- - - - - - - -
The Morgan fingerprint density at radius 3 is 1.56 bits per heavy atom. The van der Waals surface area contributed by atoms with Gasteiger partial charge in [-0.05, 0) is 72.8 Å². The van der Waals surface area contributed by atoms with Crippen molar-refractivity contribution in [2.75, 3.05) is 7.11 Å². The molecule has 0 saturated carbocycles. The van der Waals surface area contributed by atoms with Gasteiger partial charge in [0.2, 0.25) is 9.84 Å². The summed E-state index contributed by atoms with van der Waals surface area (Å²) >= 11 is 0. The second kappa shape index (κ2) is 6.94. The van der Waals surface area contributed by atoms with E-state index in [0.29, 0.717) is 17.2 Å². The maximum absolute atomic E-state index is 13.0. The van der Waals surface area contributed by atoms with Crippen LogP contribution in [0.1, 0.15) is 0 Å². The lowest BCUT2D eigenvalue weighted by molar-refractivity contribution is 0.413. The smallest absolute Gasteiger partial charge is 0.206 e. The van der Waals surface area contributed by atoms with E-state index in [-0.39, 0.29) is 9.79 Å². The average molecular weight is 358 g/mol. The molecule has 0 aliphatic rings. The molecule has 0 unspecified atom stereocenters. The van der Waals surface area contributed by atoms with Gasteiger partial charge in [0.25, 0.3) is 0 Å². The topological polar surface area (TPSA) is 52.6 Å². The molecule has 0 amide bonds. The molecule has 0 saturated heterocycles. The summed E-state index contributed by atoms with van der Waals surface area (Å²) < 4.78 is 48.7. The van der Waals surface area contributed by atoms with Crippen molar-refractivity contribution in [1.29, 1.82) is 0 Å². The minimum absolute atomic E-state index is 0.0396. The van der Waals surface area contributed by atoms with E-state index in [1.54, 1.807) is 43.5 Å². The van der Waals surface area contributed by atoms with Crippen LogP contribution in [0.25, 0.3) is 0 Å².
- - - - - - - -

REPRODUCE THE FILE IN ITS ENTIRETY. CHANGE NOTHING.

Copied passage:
The Morgan fingerprint density at radius 3 is 1.56 bits per heavy atom. The van der Waals surface area contributed by atoms with Gasteiger partial charge in [-0.05, 0) is 72.8 Å². The van der Waals surface area contributed by atoms with Crippen molar-refractivity contribution in [2.75, 3.05) is 7.11 Å². The molecule has 0 saturated carbocycles. The van der Waals surface area contributed by atoms with Gasteiger partial charge in [0.2, 0.25) is 9.84 Å². The summed E-state index contributed by atoms with van der Waals surface area (Å²) >= 11 is 0. The second kappa shape index (κ2) is 6.94. The van der Waals surface area contributed by atoms with E-state index in [0.29, 0.717) is 17.2 Å². The maximum absolute atomic E-state index is 13.0. The van der Waals surface area contributed by atoms with Crippen LogP contribution in [0.1, 0.15) is 0 Å². The lowest BCUT2D eigenvalue weighted by molar-refractivity contribution is 0.413. The smallest absolute Gasteiger partial charge is 0.206 e. The van der Waals surface area contributed by atoms with E-state index in [-0.39, 0.29) is 9.79 Å². The average molecular weight is 358 g/mol. The molecule has 0 aliphatic rings. The molecule has 0 unspecified atom stereocenters. The van der Waals surface area contributed by atoms with Gasteiger partial charge in [0.25, 0.3) is 0 Å². The topological polar surface area (TPSA) is 52.6 Å². The molecule has 0 amide bonds. The molecule has 0 saturated heterocycles. The summed E-state index contributed by atoms with van der Waals surface area (Å²) < 4.78 is 48.7. The van der Waals surface area contributed by atoms with Crippen molar-refractivity contribution in [1.29, 1.82) is 0 Å². The minimum absolute atomic E-state index is 0.0396. The van der Waals surface area contributed by atoms with E-state index in [1.54, 1.807) is 43.5 Å². The van der Waals surface area contributed by atoms with Crippen LogP contribution in [0.25, 0.3) is 0 Å².